How to Survive a Plague author speaks at Roosevelt House
Hunter College hosted an event on Tuesday, Dec. 6, titled, “David France—How to Survive a Plague,” which is based on David France’s book, How to Survive a Plague: The Inside Story of How Citizens and Science Tamed AIDS. The event took place at the Roosevelt House Public Policy Institute at Hunter College, where France read passages of his book, talked about his activism fighting against HIV and AIDS and showed clips from his documentary. The event opened with welcoming remarks from Jeffrey Parsons, a professor of psychology and the director of Hunter College’s Center for HIV/AIDS Educational Studies and Training. Parsons spoke briefly and then introduced France, who held the podium for the following hour. The event concluded with a reception featuring an open wine bar and cocktail hour style foods for attendees to enjoy while France signed books.
Parsons opened the event by thanking the audience and mentioning how the documentary—which the book stemmed from— had affected him deeply. Parsons went on further, saying that the documentary and book were the final push that solidified his decision to pursue a career researching HIV and AIDS.
“There is still so much to be done and what comes through in both the documentary and the book is the resilience that gay men have. It’s a story of strength and it’s a story of fighting and it’s a fight that we are closer and closer to winning,” said Parsons.
He mentioned that people who fight against HIV and AIDS are getting closer to winning through the medical advances made in recent years. However, he believes that another type of activist is needed to help win the fight—political activists. He asserted that policies need to be changed in order to make treatments more readily available to everyone.
Finally, Parsons introduced France by describing his credentials and mentioning how he “chronicled the AIDS crisis through his journalism for many years.” Parsons capped off his remarks by expressing excitement about France’s next book, which is focused around transgender activism.
France began his speech by expressing gratitude for an event organized around his book and briefly spoke about his work. He began with an anecdote about how, after so many years, science has finally been able to catch up to and wrestle down the “little devil” of an epidemic—a title he humorously used for AIDS.
His light humor, however, was a prelude to a much darker set of facts: 700,000 Americans have died from “the plague,” 100,000 of which were in New York. These deaths all took place before 1996, when medical development finally made it possible for a patient to survive AIDS. France focused greatly on why these people died, placing a large amount of blame on the “dogmatic malice that kept research from being undertaken and that kept the American public blind to the suffering and the epidemic.”
With so many deaths taking place, he pondered why there was no political movement to declare a state of emergency, saying that it was only through immense activism that the United States was forced to acknowledge that something grave was happening.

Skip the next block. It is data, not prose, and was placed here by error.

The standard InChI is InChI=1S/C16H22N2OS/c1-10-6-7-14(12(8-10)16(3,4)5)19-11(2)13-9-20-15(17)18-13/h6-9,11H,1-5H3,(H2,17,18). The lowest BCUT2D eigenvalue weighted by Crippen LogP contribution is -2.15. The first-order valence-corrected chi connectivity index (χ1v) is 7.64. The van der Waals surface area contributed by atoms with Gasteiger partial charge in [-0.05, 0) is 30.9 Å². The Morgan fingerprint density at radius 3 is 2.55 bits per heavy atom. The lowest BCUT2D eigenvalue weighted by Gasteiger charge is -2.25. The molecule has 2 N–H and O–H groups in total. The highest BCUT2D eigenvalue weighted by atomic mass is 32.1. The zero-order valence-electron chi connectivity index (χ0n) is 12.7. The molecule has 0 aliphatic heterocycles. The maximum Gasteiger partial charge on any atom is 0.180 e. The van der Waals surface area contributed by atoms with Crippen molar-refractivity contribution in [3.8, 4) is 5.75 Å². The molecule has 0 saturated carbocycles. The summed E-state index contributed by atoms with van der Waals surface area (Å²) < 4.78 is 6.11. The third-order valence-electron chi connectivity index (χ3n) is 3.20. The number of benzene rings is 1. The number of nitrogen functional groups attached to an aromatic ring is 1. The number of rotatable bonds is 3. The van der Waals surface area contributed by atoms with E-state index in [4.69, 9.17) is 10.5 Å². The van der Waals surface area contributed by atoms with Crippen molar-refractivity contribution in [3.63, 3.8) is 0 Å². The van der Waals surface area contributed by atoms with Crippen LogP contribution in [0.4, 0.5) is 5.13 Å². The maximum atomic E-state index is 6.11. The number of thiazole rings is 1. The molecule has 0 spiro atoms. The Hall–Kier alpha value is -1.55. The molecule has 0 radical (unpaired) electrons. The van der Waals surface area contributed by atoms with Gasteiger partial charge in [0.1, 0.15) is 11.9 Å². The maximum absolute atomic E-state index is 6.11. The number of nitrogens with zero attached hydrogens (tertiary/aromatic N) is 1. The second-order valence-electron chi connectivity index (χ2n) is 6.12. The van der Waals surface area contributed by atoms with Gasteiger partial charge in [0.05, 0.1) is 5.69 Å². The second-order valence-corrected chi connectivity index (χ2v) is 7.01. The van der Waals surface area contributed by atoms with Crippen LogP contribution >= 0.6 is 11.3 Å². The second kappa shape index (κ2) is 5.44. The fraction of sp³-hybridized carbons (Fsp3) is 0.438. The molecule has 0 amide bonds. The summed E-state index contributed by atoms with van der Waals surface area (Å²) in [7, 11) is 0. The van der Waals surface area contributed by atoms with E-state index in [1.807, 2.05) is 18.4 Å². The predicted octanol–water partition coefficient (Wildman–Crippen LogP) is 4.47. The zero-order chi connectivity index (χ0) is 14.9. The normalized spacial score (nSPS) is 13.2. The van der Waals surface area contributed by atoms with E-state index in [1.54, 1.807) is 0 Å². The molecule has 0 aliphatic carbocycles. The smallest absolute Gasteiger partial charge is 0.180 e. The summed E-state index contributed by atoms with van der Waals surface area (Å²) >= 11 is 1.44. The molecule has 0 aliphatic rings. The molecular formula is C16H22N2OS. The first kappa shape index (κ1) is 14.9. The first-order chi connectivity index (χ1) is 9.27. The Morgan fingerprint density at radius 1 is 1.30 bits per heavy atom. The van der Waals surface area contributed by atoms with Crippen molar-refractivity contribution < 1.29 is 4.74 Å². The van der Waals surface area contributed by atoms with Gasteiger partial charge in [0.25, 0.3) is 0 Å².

Even with political acknowledgement of the existence of the HIV/AIDS epidemic, France reminded the audience that epidemic is not taught about extensively in schools, save for a few exceptions. Even today, lack of education is the largest contributing factor as to why this epidemic still exists in our society, he claimed.
France used this to move into talking about his book. In the early stages of his project, no publishing house was interested in publishing a book about AIDS. They all responded to his proposal by saying that, “AIDS was an old story and one that was definitively told. No reader would be interested.” With this in mind, France went back and started looking at video footage to see if he could put together a documentary to detail what had been happening during the years that AIDS ran rampant across the United States. While looking for material, France mentioned how he accumulated over 800 hours of archival footage, or “found footage.”
At this point, France played a clip from his documentary to give the audience an idea of the origins of his book.
The documentary detailed the activist efforts of Treatment Action Group and AIDS Coalition to Unleash Power. Both groups worked toward getting the U.S. government and medical organizations to acknowledge AIDS and work on medication to halt or slow down its effects. TAG and ACT UP also wanted these drugs approved by the FDA in an expedited fashion, instead of in the seven to 10 years that it usually takes.
The effects of AIDS, as detailed by France’s documentary and book, were acutely visible in people that the epidemic affected. Effects of the disease on patients include sunken eyes, weight loss and loss of strength. When their bodies could not handle the virus anymore they would pass away. HIV and AIDS weakens the immune system of people who contract it, making it far easier for patients to become severely ill. Because they were without a structure to treat or prevent it, the years before activists were taken seriously were rough for anyone who came into contact with the disease. As France’s documentary mentions, many people relied on imported drugs that could potentially slow down the virus, which were usually not FDA approved.
France also read an excerpt from his book, which is a more detailed expansion of the documentary. After reading the final line of the excerpt, France opened the floor to questions. Almost everyone who spoke began with a thanks to France for his work with HIV and AIDS.
The event concluded with a reception where France signed copies of his books and answered any more questions attendees had.